Lonmin mine security guards were ill-prepared to manage thousands of the company’s striking employees in August 2012, the Farlam Commission of Inquiry heard on Friday.
“The impression from the incident of the 12th (August 2012) is that your security people were not prepared to deal with the crowd,” Sesi Baloyi, for the police, told Lonmin mining emergency and security manager Graeme Sinclair at the inquiry’s hearings in Pretoria.
“A record indicates that two security guards had one firearm when they confronted the protesters.”
Sinclair said Lonmin security was well prepared.
“We ensured that they had manpower that was brought in on overtime or seconded to us from other areas. We had a higher level of command to manage those people.”
He said apart from the “normal equipment”, the Lonmin guards had special crowd control gear.
Protesting miners killed two Lonmin senior security guards, Hassan Fundi and Frans Mabelani, on August 12, 2012, at Lonmin’s platinum mining operations in Marikana, North West.
Dewald Louw, a Lonmin security superintendent, testified last month that he and a colleague narrowly escaped death that day when their car would not start as they tried to get away from a large group of armed, protesting miners. The car was smashed with knobkerries, pangas, and spears.
Commissioner Pingla Hemraj asked Sinclair: “Are you familiar with the report with the criticisms that have been raised about so many of the security officers not being in possession of firearms and being at critical points? What was done to ensure that officers were adequately equipped?”
Sinclair said he was familiar with the document and that the events of August 2012 were extraordinary.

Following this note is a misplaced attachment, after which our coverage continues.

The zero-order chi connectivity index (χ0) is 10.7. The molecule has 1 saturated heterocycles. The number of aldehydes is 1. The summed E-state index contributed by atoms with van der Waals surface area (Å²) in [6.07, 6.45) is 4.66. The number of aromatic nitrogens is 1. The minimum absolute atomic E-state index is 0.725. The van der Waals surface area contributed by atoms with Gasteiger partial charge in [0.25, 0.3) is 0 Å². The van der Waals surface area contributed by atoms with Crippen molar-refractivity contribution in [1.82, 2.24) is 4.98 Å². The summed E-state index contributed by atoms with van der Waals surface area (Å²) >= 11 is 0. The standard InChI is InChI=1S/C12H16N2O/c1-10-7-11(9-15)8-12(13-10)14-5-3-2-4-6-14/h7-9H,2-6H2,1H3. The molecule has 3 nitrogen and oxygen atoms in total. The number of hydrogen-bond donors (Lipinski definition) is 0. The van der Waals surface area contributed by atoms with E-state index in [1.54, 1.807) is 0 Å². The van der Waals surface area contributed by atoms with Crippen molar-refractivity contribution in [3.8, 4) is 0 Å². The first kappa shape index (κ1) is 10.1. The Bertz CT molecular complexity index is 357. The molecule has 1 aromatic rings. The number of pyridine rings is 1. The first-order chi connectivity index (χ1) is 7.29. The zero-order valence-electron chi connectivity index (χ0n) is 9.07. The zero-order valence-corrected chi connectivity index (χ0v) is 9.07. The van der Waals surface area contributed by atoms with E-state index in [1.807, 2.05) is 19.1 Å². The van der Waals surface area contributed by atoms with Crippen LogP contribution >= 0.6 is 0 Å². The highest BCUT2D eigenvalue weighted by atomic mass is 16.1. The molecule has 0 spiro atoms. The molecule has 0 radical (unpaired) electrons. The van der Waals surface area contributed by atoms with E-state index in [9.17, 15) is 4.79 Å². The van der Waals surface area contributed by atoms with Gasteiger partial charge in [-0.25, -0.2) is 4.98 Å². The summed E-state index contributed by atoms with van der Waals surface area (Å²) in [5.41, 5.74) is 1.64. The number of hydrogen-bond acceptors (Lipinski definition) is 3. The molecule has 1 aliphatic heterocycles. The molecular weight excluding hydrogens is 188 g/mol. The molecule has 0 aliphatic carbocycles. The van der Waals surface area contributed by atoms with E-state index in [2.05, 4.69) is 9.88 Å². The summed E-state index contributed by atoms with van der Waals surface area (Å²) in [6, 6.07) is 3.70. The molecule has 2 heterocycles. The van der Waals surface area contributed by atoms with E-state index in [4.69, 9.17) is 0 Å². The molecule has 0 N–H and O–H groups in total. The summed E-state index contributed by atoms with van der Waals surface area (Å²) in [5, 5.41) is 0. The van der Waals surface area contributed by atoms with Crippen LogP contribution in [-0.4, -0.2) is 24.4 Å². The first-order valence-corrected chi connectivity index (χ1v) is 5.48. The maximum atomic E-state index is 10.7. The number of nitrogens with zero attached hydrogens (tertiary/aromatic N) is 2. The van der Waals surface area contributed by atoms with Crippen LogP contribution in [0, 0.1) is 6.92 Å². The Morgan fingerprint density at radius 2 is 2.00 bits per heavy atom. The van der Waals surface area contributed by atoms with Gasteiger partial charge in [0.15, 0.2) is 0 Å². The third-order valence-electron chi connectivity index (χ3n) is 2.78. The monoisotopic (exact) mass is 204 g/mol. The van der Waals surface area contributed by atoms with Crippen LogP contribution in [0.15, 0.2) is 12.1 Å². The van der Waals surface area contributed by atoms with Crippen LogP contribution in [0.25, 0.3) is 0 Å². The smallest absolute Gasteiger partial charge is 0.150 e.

“This developed into an extraordinary event that we had never dealt with previously. Did we have everything to deal with that level of escalation? I don’t believe so. Those are the shortcomings which need to be addressed,” he said, referring to the events between Saturday, August 11, 2012 and the Sunday.
Sinclair was excused from the inquiry on Friday and was expected to return on a later date.
Police witness, only known as “Mr X”, is scheduled to give further evidence when the inquiry resumes next week.
Chairman of the inquiry, retired judge Ian Farlam, said the public hearings would resume on Thursday as the Tshwane council chambers were not available on Monday and Wednesday.
The commission is investigating the deaths of 44 people during strike-related violence at Lonmin’s platinum mining operations at Marikana in August 2012.
Thirty-four people, mostly striking mineworkers, were shot dead in a clash with police, over 70 were wounded, and over 250 arrested on August 16, 2012. Police were apparently trying to disarm and disperse them.
In the preceding week, 10 people, including two policemen and the two Lonmin security guards, were killed. SAPA